So the Banach-Alaoglu theorem states:

Let $X$ be the dual space to some Banach separable space $Z$, i.e $X=Z^*$. Take $M$ a bounded subset of $X$. Then any sequence in $M$ has a weak-* convergent subsequence.

My question is:

If we know that $Y$ is contained in the dual space of some Banach separable space $Z$, then if $M$ is a bounded subset of $Y$, is there still a weak-* convergent subsequence in $Y$?

The reason I ask is: Let $\Gamma$ be a 2-dimensional compact manifold. I know that the Lebesgue-Bochner space $L^1(0,T,C_c(\Gamma))$ is Banach and separable. It is also known that the dual space of $C_c(\Gamma)$ is the space of Radon measures on $\Gamma$ with finite mass, denoted by $\mathcal M(\Gamma)$. However since $\mathcal M(\Gamma)$ is not separable we can not claim that the dual space of $L^1(0,T, C_c(\Gamma))$ is $L^{\infty}(0,T,\mathcal M(\Gamma))$. But we do know that $L^1(0,T, C_c(\Gamma))^*$ contains always $L^{\infty}(0,T,\mathcal M(\Gamma))$. I have a sequence of functions bounded in $L^{\infty}(0,T,L^1(\Gamma))$.

So I wonder if $Y=L^{\infty}(0,T,\mathcal M(\Gamma))$, $Z=L^1(0,T, C_c(\Gamma))$ and $M=L^{\infty}(0,T,L^1(\Gamma))$, can I deduce a weak-* convergent subsequence then?

It seems true to me but after a lot hours of studying, I would like if somebody else could verify this.

Moreover, if this is not valid, then what can we say in this case? Is there any other theorem more suitable for that case that I miss at the moment?

Any help is much appreciated.

Thanks in advance!

  • $\begingroup$ What is $Y$? A vector subspace? Could you please specify? $\endgroup$ – pitariver Jan 23 at 16:44
  • $\begingroup$ @pitariver I just edited. Hope it's more clear now! $\endgroup$ – kaithkolesidou Jan 23 at 17:27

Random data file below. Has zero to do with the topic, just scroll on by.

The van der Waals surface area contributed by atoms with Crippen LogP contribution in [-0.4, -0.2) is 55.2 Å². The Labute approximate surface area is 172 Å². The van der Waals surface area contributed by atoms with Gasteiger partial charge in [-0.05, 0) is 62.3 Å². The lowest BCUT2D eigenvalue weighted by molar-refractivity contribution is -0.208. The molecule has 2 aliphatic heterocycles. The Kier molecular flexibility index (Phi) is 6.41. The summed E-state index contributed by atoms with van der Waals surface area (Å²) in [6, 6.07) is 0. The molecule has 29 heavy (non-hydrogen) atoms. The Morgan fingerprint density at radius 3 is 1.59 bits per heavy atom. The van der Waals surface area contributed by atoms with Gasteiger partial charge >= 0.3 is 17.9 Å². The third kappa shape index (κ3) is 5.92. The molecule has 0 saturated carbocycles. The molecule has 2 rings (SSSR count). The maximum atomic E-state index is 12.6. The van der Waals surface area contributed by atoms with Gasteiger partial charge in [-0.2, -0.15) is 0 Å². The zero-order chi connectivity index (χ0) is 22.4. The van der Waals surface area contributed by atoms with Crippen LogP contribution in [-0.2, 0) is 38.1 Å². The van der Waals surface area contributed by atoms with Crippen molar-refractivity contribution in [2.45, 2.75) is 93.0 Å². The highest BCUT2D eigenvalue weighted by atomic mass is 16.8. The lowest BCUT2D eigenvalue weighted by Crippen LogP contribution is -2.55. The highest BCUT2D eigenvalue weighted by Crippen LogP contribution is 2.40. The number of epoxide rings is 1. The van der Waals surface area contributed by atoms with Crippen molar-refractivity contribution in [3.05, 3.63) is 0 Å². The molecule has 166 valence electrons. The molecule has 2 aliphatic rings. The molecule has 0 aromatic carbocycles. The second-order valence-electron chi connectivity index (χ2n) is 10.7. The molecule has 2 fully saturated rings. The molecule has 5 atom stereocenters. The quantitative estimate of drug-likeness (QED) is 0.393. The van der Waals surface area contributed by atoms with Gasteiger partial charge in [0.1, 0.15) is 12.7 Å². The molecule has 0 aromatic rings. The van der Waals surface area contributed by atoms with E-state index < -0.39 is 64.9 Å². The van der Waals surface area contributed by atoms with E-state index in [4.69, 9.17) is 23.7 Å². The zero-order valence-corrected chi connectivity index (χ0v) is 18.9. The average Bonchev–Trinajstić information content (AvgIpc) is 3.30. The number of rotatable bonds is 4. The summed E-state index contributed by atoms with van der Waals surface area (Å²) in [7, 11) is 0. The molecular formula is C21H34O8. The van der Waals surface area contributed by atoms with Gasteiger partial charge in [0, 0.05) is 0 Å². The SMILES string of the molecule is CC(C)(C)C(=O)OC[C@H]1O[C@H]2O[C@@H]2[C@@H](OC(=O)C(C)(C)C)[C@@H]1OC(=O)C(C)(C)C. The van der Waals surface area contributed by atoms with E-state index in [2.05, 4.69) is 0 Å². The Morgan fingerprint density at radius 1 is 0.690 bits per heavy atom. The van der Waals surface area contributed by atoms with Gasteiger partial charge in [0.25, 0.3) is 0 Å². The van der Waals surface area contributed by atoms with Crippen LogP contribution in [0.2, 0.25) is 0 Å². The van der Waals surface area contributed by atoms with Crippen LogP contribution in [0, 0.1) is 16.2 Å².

Well, if $(y_n)$ is a bounded sequence in $Y$, you can say that there is a subsequence which weak*-converges to an element of $Z^*$. But if $Y$ is not weak*-closed in $Z^*$, there is no reason that the limit should be in $Y$. For instance, if $(y_n)$ itself weak*-converges to a point of $Z^*$ which is not in $Y$, then clearly no subsequence can converge to a point of $Y$. For an explicit example, you could take $Z=L^1([0,1])$ and $Y=C([0,1])\subset L^\infty([0,1])=Z^*$. You can then pick a sequence of bounded continuous functions which converge almost everywhere to a discontinuous function like $1_{[0,1/2]}$, and such a sequence will not have any subsequence which weak*-conveges in $Y$.

In your case, $L^{\infty}(0,T,\mathcal M(\Gamma))$ is weak*-dense in $L^1(0,T, C_c(\Gamma))^*$ so it is not weak*-closed. It follows (by Krein-Smulian) that there is a bounded sequence in $L^{\infty}(0,T,\mathcal M(\Gamma))$ which weak*-converges to an element of $L^1(0,T, C_c(\Gamma))^*$ which is not in $L^{\infty}(0,T,\mathcal M(\Gamma))$. Such a sequence will have no weak*-convergent subsequence within $L^{\infty}(0,T,\mathcal M(\Gamma))$.

  • $\begingroup$ Thanks a lot for your detailed answer! $\endgroup$ – kaithkolesidou Jan 24 at 10:12

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